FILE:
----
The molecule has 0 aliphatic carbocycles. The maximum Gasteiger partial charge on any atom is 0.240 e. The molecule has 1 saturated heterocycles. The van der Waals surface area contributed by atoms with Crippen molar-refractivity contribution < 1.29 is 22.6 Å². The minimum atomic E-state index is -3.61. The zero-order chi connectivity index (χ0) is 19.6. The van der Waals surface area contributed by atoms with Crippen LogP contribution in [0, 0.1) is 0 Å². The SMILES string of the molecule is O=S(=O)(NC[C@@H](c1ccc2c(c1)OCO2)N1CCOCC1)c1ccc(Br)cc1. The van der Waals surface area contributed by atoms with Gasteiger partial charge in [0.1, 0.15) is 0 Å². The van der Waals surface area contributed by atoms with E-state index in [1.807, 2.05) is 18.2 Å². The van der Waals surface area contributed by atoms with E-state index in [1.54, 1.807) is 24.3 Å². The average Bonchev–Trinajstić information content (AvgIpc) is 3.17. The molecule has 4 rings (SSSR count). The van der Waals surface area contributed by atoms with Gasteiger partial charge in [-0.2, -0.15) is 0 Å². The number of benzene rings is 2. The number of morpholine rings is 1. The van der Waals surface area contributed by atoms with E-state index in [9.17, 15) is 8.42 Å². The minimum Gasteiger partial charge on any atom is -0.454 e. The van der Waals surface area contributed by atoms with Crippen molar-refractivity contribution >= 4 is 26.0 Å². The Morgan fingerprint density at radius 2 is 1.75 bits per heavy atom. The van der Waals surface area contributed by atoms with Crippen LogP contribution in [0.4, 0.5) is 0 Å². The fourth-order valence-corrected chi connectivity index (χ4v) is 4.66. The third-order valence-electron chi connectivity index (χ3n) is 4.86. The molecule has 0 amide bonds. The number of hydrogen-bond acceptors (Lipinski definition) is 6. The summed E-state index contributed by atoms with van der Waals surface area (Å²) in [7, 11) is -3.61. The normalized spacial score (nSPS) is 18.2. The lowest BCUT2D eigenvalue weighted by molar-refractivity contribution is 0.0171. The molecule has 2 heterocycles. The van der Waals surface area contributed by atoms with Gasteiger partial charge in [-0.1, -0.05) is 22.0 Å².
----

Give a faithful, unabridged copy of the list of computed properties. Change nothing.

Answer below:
The molecule has 0 aliphatic carbocycles. The maximum Gasteiger partial charge on any atom is 0.240 e. The molecule has 1 saturated heterocycles. The van der Waals surface area contributed by atoms with Crippen molar-refractivity contribution < 1.29 is 22.6 Å². The minimum atomic E-state index is -3.61. The zero-order chi connectivity index (χ0) is 19.6. The van der Waals surface area contributed by atoms with Crippen LogP contribution in [0, 0.1) is 0 Å². The SMILES string of the molecule is O=S(=O)(NC[C@@H](c1ccc2c(c1)OCO2)N1CCOCC1)c1ccc(Br)cc1. The van der Waals surface area contributed by atoms with Gasteiger partial charge in [0.1, 0.15) is 0 Å². The van der Waals surface area contributed by atoms with E-state index in [1.807, 2.05) is 18.2 Å². The van der Waals surface area contributed by atoms with E-state index in [1.54, 1.807) is 24.3 Å². The average Bonchev–Trinajstić information content (AvgIpc) is 3.17. The molecule has 4 rings (SSSR count). The van der Waals surface area contributed by atoms with Gasteiger partial charge in [-0.2, -0.15) is 0 Å². The number of benzene rings is 2. The number of morpholine rings is 1. The van der Waals surface area contributed by atoms with E-state index in [9.17, 15) is 8.42 Å². The minimum Gasteiger partial charge on any atom is -0.454 e. The van der Waals surface area contributed by atoms with Crippen molar-refractivity contribution >= 4 is 26.0 Å². The Morgan fingerprint density at radius 2 is 1.75 bits per heavy atom. The van der Waals surface area contributed by atoms with Crippen LogP contribution in [0.4, 0.5) is 0 Å². The fourth-order valence-corrected chi connectivity index (χ4v) is 4.66. The third-order valence-electron chi connectivity index (χ3n) is 4.86. The molecule has 0 amide bonds. The number of hydrogen-bond acceptors (Lipinski definition) is 6. The summed E-state index contributed by atoms with van der Waals surface area (Å²) in [7, 11) is -3.61. The normalized spacial score (nSPS) is 18.2. The lowest BCUT2D eigenvalue weighted by molar-refractivity contribution is 0.0171. The molecule has 2 heterocycles. The van der Waals surface area contributed by atoms with Gasteiger partial charge in [-0.1, -0.05) is 22.0 Å².